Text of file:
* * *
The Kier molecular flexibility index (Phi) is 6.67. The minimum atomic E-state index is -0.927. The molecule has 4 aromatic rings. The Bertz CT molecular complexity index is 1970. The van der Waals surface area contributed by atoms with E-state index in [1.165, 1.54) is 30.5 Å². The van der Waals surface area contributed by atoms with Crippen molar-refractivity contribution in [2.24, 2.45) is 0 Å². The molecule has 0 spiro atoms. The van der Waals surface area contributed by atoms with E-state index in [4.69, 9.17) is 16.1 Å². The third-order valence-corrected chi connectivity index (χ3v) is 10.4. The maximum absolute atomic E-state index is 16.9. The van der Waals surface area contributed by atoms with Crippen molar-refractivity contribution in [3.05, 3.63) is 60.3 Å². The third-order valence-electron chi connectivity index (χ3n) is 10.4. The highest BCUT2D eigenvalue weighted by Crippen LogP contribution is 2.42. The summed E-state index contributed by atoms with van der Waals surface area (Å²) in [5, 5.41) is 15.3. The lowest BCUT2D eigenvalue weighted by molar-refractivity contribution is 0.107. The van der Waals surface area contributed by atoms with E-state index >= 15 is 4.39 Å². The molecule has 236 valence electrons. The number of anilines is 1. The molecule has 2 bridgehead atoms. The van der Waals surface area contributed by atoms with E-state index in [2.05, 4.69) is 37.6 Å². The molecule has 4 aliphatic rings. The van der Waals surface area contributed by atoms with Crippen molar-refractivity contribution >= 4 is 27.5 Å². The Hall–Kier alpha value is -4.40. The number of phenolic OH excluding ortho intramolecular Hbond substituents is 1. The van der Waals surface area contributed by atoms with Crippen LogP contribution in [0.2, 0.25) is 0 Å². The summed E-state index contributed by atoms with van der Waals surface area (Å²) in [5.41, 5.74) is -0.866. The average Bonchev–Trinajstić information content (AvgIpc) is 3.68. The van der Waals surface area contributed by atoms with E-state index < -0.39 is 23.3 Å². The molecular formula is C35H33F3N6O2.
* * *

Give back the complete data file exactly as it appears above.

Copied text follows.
The Kier molecular flexibility index (Phi) is 6.67. The minimum atomic E-state index is -0.927. The molecule has 4 aromatic rings. The Bertz CT molecular complexity index is 1970. The van der Waals surface area contributed by atoms with E-state index in [1.165, 1.54) is 30.5 Å². The van der Waals surface area contributed by atoms with Crippen molar-refractivity contribution in [2.24, 2.45) is 0 Å². The molecule has 0 spiro atoms. The van der Waals surface area contributed by atoms with E-state index in [4.69, 9.17) is 16.1 Å². The third-order valence-corrected chi connectivity index (χ3v) is 10.4. The maximum absolute atomic E-state index is 16.9. The van der Waals surface area contributed by atoms with Crippen molar-refractivity contribution in [3.05, 3.63) is 60.3 Å². The third-order valence-electron chi connectivity index (χ3n) is 10.4. The highest BCUT2D eigenvalue weighted by Crippen LogP contribution is 2.42. The summed E-state index contributed by atoms with van der Waals surface area (Å²) in [5, 5.41) is 15.3. The lowest BCUT2D eigenvalue weighted by molar-refractivity contribution is 0.107. The van der Waals surface area contributed by atoms with E-state index >= 15 is 4.39 Å². The molecule has 236 valence electrons. The number of anilines is 1. The molecule has 2 bridgehead atoms. The van der Waals surface area contributed by atoms with E-state index in [2.05, 4.69) is 37.6 Å². The molecule has 4 aliphatic rings. The van der Waals surface area contributed by atoms with Crippen molar-refractivity contribution >= 4 is 27.5 Å². The Hall–Kier alpha value is -4.40. The number of phenolic OH excluding ortho intramolecular Hbond substituents is 1. The van der Waals surface area contributed by atoms with Crippen LogP contribution in [0.2, 0.25) is 0 Å². The summed E-state index contributed by atoms with van der Waals surface area (Å²) in [5.41, 5.74) is -0.866. The average Bonchev–Trinajstić information content (AvgIpc) is 3.68. The van der Waals surface area contributed by atoms with E-state index < -0.39 is 23.3 Å². The molecular formula is C35H33F3N6O2.